Mayor Stanton is the one who appoints all of these Industrial Development board members. On this board have sat past members like Andrei Cherny and Fred Duval (both of whom recently were recently on the board.)


It might already be to late as the mayor and every member on the Phoenix city council have already layed the ground work through their years of unanimous voting the funding for corporate charter schools all throughout Arizona and especially through the AZ101 corridor.


Below is the video where I testified about their recent approval of over $75,000,000 for another charter school with the sweet heart bonding. 

Thanks again, for your informative article !

Leonard Clark

5-23-14


http://www.youtube.com/watch?v=zr3ZU1lJFYs

Jamie Kropp
Jamie Kropp

Loved reading this great story that hits so close to home for myself and so many more

Goldie Williams
Goldie Williams

The charter school my son went to gave him a IEP, THEN A 504 PLAN. Then the public school took it away.

angierusch
angierusch

3 words, "Empowerment Scholarship Account." Enough said.

CitizenJKLM
CitizenJKLM

Stay on this story, Ms. Silverman. School "choice" is really all about select, privileged schools getting to decide who they want as students (who they can profit from), and public education will be left with the remainder who are deemed to have a low ROI.

coper1658
coper1658

OK that one is there how about the previous two

Ent18
Ent18

When I tried to get a position as an inclusion facilitator in Phoenix area charter schools, I was flatly told that they do not include students with moderate/severe disabilities.  I was looked at as if I was some sort of alien creature to even propose implementing inclusive practices in a charter school.  Most of the interview panels had general education teachers and they all looked like a group of fawns facing headlights at the mention of inclusion!  They came there to teach for lower pay and with less retirement benefits (if any at all in Arizona) precisely to have smaller class sizes, cooperative parents, less administrative slave holding, and freedom from "those kids". "Isn't that what the resource room is for?"  "We can't afford to hire the related service specialists to include those students."  "We just need someone to help with learning disabilities, you know, in a resource room."  "Co-teaching?   I don't think so.  No, that's not our model."  "As a charter school, we don't have to include those kids."  "Inclusion really doesn't work."  "Don't you think those kids would be better served in a Life Skills program?"  Just a few quotes...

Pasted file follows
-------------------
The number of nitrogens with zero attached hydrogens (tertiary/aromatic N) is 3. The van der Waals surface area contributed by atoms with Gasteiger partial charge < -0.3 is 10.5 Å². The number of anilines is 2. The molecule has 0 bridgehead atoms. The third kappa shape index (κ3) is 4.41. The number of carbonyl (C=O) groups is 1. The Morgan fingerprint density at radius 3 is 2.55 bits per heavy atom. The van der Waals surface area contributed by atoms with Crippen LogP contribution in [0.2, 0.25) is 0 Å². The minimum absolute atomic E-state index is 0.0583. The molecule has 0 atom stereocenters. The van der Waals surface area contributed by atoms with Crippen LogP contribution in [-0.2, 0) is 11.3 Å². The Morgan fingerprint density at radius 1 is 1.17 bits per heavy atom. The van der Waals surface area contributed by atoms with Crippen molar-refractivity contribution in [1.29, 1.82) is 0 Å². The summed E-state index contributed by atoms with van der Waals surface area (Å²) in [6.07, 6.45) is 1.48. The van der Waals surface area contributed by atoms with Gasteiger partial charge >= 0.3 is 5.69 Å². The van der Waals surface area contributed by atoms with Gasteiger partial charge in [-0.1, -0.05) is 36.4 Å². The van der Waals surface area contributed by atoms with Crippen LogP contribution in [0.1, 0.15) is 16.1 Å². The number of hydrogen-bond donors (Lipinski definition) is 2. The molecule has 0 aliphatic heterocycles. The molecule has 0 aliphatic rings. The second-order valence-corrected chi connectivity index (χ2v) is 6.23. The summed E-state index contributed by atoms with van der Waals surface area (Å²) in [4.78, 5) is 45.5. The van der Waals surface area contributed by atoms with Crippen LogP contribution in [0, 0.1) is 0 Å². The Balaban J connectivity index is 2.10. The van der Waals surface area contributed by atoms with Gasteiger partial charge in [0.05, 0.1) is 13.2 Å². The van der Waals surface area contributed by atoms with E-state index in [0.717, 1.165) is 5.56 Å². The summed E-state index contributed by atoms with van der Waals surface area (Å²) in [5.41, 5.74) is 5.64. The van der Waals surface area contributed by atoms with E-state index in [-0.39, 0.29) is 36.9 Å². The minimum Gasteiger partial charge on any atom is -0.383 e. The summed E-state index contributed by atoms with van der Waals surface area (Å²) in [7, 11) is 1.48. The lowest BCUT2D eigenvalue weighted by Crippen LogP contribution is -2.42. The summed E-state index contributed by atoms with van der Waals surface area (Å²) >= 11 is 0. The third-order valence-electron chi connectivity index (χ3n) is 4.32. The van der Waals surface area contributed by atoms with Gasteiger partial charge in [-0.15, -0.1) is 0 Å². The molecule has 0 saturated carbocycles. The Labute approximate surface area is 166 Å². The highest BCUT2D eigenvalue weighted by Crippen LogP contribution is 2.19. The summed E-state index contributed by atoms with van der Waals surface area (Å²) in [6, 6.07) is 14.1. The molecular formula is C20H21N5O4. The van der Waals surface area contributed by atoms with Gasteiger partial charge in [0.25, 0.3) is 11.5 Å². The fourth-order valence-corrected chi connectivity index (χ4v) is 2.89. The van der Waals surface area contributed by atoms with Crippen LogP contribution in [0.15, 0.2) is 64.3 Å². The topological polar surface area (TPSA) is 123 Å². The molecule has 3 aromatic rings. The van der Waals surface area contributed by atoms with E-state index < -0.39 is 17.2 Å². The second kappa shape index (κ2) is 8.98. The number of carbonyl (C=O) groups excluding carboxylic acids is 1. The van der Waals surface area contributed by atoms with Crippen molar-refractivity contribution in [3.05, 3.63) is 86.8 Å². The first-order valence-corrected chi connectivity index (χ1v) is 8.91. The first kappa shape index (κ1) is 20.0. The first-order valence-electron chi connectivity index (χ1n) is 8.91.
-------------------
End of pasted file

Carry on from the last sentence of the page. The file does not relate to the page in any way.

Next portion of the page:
Courtney Dettinger
Courtney Dettinger

We don't even have charter schools and are STILL fighting for an IEP :(

Sara Rose
Sara Rose

I agree w/ Karen Wang. We had my son w/ AS tested and he was high IQ and gifted, when we attended the open house and dropped his diagnosis the principal immediately responded "we can't accommodate"

whateveryousay
whateveryousay topcommenter

When I was in middle school there was a completely separate school for DD kids.  It is called Esperanza Special Education School.  

Are schools like that a good option?

Leah McRorie
Leah McRorie

Take the word "special" out of education. The word "special" is used to separate and segregate our children. Belonging is a human right!

Christopher John Hamilton
Christopher John Hamilton

Linda Weinert, most of the publicly funded preschools in New York City are charters, so charters funding preschoolers with IEPs is quite common here. What's lacking here are K-12 charter schools with good inclusion settings for students with high support needs. My son attends an excellent charter school for autistic kids, but there should be many more inclusion options available as well.